17 November 2014

Myths, then and now #nlpoli

You really do have to wonder how anyone could be expected to keep things straight when the people they rely on to help them understand keep changing their statements.

Take, for example,  the fight between the provincial Conservative administration in Newfoundland and Labrador a decade ago over offshore oil royalties and Equalization. 

Just to remind everyone,  the first one is set entirely by the provincial government as a result of the 1985 Atlantic Accord. That unprecedented agreement lets the provincial government here treat offshore oil as if it was on land and, therefore, entirely within provincial jurisdiction.

The second one is a federal transfer scheme to provinces that takes federal government cash and shifts it to the provinces who fall below a national average.  It’s a top-up arrangement, meaning that as a government has more money of its own, the payment goes down.  Once a government is above the average – so-called “have: status – the money cuts off.

Well, here’s what the Telegram said in its editorial on Friday:

…oil royalties weren’t even up for negotiation. Because the province already received every last cent of oil revenues through the original Atlantic Accord. The issue was equalization payments, or rather, the lack thereof.

Absolutely true.

Oil royalties are one thing.  The provincial government received every penny, without reduction of any kind.

The fight was about Equalization,  Specifically, the provincial Conservatives wanted to get an annual payment from the federal government equal to -and in addition to - the value of oil royalties in that year. 

So what was the Telegram editorial line at the time?  Well, that’s where it gets interesting.  In December 2004,  at a supposedly crucial moment in the talks, the Telegram waved its editorial handkerchief at the Glorious Leader of the province as he rode off to do battle with the evil federal government:

And what is just is to award this province 100 per cent of the royalties due from its offshore, none of it clawed back in a complex equalization formula, none of it capped in a deal based on Ontario's economy.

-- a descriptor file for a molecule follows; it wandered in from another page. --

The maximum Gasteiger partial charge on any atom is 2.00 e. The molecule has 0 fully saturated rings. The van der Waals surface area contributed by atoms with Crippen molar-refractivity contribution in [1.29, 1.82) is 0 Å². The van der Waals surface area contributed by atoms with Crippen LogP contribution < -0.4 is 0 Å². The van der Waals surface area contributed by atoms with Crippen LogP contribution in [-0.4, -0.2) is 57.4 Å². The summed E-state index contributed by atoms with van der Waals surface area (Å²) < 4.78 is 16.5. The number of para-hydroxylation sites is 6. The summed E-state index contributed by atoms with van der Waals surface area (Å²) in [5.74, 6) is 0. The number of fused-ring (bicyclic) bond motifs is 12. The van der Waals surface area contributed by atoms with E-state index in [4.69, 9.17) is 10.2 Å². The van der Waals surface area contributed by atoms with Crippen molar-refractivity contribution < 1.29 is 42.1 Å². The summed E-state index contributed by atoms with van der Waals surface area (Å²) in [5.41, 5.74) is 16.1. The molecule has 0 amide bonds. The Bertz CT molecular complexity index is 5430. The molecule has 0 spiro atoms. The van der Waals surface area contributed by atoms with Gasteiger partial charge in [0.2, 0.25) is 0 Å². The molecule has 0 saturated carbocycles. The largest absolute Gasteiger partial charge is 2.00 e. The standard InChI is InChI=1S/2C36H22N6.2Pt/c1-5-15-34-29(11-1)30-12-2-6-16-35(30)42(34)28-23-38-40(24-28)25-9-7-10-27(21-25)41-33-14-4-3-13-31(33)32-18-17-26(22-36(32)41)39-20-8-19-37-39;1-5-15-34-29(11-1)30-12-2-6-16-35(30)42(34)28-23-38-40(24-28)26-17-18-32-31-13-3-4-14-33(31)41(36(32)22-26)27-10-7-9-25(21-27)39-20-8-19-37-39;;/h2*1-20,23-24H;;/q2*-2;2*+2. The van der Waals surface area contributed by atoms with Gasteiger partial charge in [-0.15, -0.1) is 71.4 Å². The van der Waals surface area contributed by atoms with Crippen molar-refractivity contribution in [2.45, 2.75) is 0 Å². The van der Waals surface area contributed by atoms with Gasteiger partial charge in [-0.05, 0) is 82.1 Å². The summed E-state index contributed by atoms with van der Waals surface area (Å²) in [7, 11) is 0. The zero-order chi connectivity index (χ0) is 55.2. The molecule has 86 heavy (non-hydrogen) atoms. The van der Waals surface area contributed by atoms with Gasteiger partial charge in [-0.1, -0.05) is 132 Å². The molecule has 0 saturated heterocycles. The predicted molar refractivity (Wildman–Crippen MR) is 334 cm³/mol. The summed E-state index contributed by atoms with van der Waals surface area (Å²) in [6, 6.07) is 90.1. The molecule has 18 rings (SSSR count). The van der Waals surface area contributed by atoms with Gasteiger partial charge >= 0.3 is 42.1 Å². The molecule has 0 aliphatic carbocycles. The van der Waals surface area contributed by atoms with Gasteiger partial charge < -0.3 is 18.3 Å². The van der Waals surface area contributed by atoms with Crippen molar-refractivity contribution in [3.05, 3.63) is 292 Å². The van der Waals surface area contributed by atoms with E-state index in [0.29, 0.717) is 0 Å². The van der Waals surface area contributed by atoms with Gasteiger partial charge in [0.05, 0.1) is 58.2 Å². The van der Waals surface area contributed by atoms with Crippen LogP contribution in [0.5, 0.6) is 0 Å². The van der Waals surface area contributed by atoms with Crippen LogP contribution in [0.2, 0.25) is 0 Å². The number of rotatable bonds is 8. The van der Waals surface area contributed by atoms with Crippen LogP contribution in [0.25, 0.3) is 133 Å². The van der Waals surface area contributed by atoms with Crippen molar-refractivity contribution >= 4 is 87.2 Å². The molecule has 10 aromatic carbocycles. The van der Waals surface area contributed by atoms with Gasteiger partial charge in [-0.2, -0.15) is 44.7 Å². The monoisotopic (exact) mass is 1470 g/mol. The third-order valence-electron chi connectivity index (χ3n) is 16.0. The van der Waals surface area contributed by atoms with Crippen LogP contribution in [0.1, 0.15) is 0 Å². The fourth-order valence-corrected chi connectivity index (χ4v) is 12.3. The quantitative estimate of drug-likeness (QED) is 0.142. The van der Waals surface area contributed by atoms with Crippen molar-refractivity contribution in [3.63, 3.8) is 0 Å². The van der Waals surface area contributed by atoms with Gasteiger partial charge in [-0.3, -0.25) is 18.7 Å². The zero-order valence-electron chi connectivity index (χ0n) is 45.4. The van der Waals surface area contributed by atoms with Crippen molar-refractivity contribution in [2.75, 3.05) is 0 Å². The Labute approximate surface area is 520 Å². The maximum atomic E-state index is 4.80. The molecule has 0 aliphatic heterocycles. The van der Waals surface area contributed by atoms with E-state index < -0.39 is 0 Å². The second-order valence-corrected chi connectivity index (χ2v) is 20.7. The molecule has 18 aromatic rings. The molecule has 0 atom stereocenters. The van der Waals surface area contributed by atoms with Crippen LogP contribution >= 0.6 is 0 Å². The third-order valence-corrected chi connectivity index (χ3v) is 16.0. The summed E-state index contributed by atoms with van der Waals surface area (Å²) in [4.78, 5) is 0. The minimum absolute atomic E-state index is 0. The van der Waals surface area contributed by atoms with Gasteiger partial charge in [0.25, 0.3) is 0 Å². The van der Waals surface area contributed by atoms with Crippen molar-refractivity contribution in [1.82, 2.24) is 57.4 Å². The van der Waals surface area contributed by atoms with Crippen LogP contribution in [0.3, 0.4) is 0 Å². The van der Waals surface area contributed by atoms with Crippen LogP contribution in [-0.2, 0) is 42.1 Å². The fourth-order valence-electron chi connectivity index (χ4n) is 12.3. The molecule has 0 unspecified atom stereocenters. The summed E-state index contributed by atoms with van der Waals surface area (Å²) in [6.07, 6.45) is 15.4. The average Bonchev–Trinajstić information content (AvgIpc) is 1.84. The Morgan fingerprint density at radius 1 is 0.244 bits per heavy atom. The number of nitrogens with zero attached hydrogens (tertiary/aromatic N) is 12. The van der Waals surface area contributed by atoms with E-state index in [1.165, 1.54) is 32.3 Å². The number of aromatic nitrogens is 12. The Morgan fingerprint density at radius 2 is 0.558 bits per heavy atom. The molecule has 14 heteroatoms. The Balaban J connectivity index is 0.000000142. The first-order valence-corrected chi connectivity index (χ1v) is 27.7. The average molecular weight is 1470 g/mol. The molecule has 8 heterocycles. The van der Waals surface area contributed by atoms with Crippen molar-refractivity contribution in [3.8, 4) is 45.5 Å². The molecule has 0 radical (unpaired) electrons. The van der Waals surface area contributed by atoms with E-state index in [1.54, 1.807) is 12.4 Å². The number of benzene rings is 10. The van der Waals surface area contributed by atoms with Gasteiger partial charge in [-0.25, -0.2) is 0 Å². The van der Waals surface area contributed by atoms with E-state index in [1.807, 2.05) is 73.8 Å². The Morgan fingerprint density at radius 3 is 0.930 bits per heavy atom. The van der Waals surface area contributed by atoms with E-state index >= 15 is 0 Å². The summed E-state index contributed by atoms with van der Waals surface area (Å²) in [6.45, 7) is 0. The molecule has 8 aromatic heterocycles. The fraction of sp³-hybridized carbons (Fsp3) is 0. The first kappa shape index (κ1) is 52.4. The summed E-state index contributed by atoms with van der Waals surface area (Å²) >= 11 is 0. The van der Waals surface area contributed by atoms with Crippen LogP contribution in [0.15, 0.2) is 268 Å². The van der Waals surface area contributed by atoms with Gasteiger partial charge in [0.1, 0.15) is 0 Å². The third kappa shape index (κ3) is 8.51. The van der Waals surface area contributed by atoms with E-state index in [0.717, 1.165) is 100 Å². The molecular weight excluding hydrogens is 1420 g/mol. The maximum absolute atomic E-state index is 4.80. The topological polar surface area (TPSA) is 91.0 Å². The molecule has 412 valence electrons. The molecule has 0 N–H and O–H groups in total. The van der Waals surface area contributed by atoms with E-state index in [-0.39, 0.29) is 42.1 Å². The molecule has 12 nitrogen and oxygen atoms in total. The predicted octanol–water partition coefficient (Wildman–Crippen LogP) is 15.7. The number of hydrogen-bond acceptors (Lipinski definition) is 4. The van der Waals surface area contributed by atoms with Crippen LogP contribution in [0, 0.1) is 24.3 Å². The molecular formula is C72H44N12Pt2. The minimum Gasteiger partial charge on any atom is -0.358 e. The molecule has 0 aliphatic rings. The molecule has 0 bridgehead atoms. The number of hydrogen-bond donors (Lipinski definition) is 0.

You can see the two things don’t match. The Telegram crowd will have to explain why they argued one thing then and another thing now.

What we do know is that the position the Telegram supported in that editorial 10 years ago was the position presented by the provincial government.  It was also the popular position.  Lots of people believed that the federal government took away provincial government money, that is, the royalties. They believed it because politicians said it was true.  They believed it because supposed experts supported the provincial government.  And they believed it because – as we can see plainly in that 2004 editorial – the editors of the province’s major daily newspaper told them it was true.

Except that it wasn’t true.  The provincial government claim was a lie. As they subsequently admitted in January 2005, the provincial government set and collected all the royalty from the offshore without a single penny in reduction  - ever - by the federal government. 

That wasn’t a secret.  Plenty of people knew it, including your humble e-scribbler, who said so publicly at the time.  The problem was that everyone else, especially those in positions of authority and influence, were repeating the lie over and over that the federal government was taking away something from the province to which it was entitled. 

The repetition of false information didn’t stop in 2005.  You can see plenty of false information in the Friday editorial.  For example, the editorialist created a new version of what happened back then:  “Williams, among others, argued that the loss of Equalization] negated the advantage of oil wealth.”  The editorial even likened the combination of royalties and Equalization to an effort to keep getting unemployment insurance while having a job.

That’s a pretty accurate analogy, accurately.  But back then,  anyone who said that sort of thing publicly could expect to get attacked pretty swiftly for being a traitor. 

More importantly, that description of what Danny Williams and the provincial government argued back then just isn’t true, either.  Williams claimed consistently that the federal government actually took provincial royalties.  That’s what the whole “claw-back” argument meant.  The provincial government was entitled – according to Williams and the Conservatives – to get both Equalization and royalties at the same time.  Instead, the provincial government got its oil royalties and then the federal government clawed the money back – took it away, in other words – by reducing Equalization.